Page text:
Someone is always watching over me, so it seems. While preparing for my MRI a week ago, I received a call about my PET scan. Could I do it the 8th of June? I had to laugh- of course I was scheduled to get the results of the test from Dr. Panwalkar on the 7th of June. Lucky for me, when word made it back to Dr. P he simply said lets get her scanned on the 7th and I'll see her on the 8th.
As I sat in the exam room waiting for Dr. Panwalkar, Annie peeked her head in to say hello and show me the cutest new picture of Grace, her puppy. We chatted briefly and she wished me well.
Dr. P strode into the room and over to the computer desk, flipping the screen on right away. In a straightforward manner, he said "Well your PET scan report was good. I just read the report- haven't looked at the scan, but lets see."
I'm still a complete rookie looking at scans. But he spends his time orienting me to the various organs and directions we're going. Its when he gets to the lungs that he slows. "Here's the spot. Lower left lobe of your lung, is lit up. The radiologist says its consistent with inflammation of some kind."
But I don't feel relief. My questions come into play right away. Is it radiation scarring? Is it treatment related? I have such a long standing history with Dr. Panwalkar, he seems to know he has to give me more to stand on.
As I ask the questions, and Dr. Panwalkar seeks to find answers to them, he decides to go back through old scans.
And there it is. Glowing bright yellow. In the exact same place.
6 months ago my scan was clean, and 3 months prior to that was ok, but last summer before I started chemo? My lung lit up in the same spot, as it is now. That was not inflammation. Therefore, this is most likely not inflammation. But only time will tell.
So even though the report sounds really good? Dr. Panwalkar most likely thinks as I do now, the new spot is cancer again. And again I need his reassurance that we can formulate a plan A, and B or even C, for treatment.
He says we can go back to Taxotere- weekly maybe this time. And he stretches way back in my history and somehow remembers I stopped Halaven, after having a really good response to it. So I can go back to that one if need be. He names off several chemos. I'm just not letting it all soak in- I just want to float on the surface right now.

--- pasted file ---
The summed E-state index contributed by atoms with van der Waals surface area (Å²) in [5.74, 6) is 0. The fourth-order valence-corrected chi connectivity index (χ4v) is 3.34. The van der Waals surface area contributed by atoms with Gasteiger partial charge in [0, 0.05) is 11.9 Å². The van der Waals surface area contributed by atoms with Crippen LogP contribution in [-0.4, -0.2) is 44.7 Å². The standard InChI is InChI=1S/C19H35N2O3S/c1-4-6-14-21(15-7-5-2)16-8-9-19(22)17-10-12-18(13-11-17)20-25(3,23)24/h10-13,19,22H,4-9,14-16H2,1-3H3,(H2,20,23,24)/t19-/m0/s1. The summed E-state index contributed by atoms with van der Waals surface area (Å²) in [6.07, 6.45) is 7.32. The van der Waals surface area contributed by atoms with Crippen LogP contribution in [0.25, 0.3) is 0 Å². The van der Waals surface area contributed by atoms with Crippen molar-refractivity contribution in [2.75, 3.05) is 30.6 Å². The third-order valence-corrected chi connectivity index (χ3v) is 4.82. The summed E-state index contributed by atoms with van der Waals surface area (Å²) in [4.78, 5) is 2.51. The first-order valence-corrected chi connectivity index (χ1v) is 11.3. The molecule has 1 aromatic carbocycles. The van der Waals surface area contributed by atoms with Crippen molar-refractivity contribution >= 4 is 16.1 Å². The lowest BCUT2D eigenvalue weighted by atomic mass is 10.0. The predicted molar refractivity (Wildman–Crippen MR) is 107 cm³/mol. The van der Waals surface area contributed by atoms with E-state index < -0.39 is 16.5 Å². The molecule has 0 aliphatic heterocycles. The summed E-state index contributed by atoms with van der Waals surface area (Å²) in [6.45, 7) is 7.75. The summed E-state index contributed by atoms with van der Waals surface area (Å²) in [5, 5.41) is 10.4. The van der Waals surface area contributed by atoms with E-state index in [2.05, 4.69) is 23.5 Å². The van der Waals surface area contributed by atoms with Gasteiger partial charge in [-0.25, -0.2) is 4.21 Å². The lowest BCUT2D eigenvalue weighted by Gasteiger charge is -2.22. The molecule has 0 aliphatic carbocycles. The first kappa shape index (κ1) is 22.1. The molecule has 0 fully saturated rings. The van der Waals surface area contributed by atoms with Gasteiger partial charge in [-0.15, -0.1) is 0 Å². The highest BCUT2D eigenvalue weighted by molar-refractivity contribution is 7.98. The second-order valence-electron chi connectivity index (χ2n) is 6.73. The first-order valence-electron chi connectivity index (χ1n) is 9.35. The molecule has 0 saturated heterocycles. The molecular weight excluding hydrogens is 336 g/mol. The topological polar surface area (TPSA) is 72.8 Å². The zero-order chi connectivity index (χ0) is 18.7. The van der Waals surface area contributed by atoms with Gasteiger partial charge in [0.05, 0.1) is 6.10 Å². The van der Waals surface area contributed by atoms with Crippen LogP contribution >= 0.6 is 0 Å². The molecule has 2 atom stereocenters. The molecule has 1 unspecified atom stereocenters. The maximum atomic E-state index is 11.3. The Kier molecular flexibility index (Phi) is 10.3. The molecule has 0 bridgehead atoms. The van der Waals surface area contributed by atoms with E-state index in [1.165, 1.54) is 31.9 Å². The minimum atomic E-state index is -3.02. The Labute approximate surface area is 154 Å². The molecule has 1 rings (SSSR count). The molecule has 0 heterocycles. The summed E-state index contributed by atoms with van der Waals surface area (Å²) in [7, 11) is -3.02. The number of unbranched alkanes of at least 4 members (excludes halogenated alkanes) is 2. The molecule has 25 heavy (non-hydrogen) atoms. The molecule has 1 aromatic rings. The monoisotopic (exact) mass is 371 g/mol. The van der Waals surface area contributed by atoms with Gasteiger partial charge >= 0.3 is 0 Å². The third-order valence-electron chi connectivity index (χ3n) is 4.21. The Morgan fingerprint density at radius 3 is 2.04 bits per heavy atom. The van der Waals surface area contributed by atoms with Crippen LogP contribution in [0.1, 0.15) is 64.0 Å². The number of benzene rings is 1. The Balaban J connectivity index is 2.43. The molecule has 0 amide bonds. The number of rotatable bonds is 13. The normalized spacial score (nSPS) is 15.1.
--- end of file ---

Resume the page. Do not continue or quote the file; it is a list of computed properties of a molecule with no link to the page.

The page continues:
Yet, Dr. P is throwing lifelines like he knows I need him to. He knows. So much space and silence sits between us, but he doesn't fill it with anything but what I can handle right now. There's knowing in the silence.
We also go through my brain MRI, which looks precisely the same. Stable Mable.
He motions to the exam table and I climb up. He repeats his instructions to me, even though I should have every part of the exam down pat. But he listens to my lungs, and then takes a moment and simply rubs my back. No words. Just compassion. Slow. Steady. He then checks my eyes, my mouth, my stomach, my lymphedema- everything. Then he thumps down my spine and I tell him its fine. He stands then and pats that place on my back again, reassuring, and says "I think you are doing really good."
He goes to sit down and I ask, "How are you, Dr. Panwalkar?"
"Me?" He responds, sounding surprised. "I'm doing well. Thank you for asking."
I tell him I see how the chaos of the construction, and all of the congestion going on in and around the hospital can be daunting on a daily basis. So if he decides to move on- away from all of this- just let me know! His hearty laugh reverberates through the exam room, but then he offers this gem- a life-preserver.
"I'm not going anywhere. Don't worry, I won't abandon you."
With that I let go and feel all of the air start to expand my lungs again.
I may be treading water, but my head is still above the surface breathing oxygen. I'll just keep swimming. It's all I know how to do.
A new treatment plan will take shape and the right time will come in the future.
For now, I'm just going to keep living in the "meantime."
It takes Rick most of the day Saturday to get the motor running on the boat. With the hours of sunlight stretching into the evening, its time to go, despite our late start.
We're equally thrilled that Nolan decided he'd like to go. He starts "remembering when..." on the quick ride to the lake and my mother's heart is brimming with the resonance of his sweet stories. The summer we spent at The Miller's lake- weren't we so lucky they let us use the cabin for the summer? Every detail he remembers and shares with us.
The fishing starts off slow, little nibbles and bites. We laugh at the little blue gills, and crappies they catch. Then Nolan fights to land a northern that he lets his Dad hold up for him once its in the boat. We're merely catching and releasing this day.
Once again, few words are needed. It doesn't get much better than this.
We end our night with pizza at Zorbaz. I'm drunk with sunshine and being on the water and living with joy in the "in between."
We came home to conclude our weekend with game 6 of the Stanley Cup Finals. It was the most "on the edge of my seat" anxiety-inducing, intense hockey I've endured in a long time.
But in the end? There he is, our #7 Matt Cullen, with the rest of the Penguins, winners of the Stanley Cup!!
Tears of joy and celebration fall, as I watch Matt's family gather around him. Much more Stanley Cup celebration is anticipated in the weeks ahead.
This morning, as I ease into this week, I begin my day with Jesus Calling.
I am creating something new in you: a bubbling spring of Joy that spills over into other's lives... My spirit flows through you to bless others. Let yourself become the reservoir of the Spirit's fruit.
Your part is to live close to Me, open to all that I am doing in you... Just keep focusing on Me as we walk through this day together. Enjoy My presence which permeates you with Love, Joy, and Peace.